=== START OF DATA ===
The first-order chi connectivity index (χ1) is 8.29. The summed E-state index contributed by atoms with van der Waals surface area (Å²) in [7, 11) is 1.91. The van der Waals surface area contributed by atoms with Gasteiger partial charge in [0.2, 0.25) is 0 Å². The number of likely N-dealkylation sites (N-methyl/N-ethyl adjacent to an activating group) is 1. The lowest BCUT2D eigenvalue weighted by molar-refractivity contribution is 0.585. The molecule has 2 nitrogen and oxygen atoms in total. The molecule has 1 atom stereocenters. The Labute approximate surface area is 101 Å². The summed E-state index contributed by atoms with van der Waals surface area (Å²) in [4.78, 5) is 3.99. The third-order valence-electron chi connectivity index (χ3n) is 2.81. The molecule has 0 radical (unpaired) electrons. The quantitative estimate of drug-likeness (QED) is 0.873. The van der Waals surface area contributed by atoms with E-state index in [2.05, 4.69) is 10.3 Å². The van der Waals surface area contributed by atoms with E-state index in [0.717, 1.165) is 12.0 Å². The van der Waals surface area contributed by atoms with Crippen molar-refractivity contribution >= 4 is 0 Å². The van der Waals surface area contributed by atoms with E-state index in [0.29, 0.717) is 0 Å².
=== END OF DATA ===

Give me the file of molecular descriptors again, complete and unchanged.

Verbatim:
The first-order chi connectivity index (χ1) is 8.29. The summed E-state index contributed by atoms with van der Waals surface area (Å²) in [7, 11) is 1.91. The van der Waals surface area contributed by atoms with Gasteiger partial charge in [0.2, 0.25) is 0 Å². The number of likely N-dealkylation sites (N-methyl/N-ethyl adjacent to an activating group) is 1. The lowest BCUT2D eigenvalue weighted by molar-refractivity contribution is 0.585. The molecule has 2 nitrogen and oxygen atoms in total. The molecule has 1 atom stereocenters. The Labute approximate surface area is 101 Å². The summed E-state index contributed by atoms with van der Waals surface area (Å²) in [4.78, 5) is 3.99. The third-order valence-electron chi connectivity index (χ3n) is 2.81. The molecule has 0 radical (unpaired) electrons. The quantitative estimate of drug-likeness (QED) is 0.873. The van der Waals surface area contributed by atoms with E-state index in [2.05, 4.69) is 10.3 Å². The van der Waals surface area contributed by atoms with E-state index in [0.717, 1.165) is 12.0 Å². The van der Waals surface area contributed by atoms with Crippen molar-refractivity contribution >= 4 is 0 Å². The van der Waals surface area contributed by atoms with E-state index in [0.29, 0.717) is 0 Å².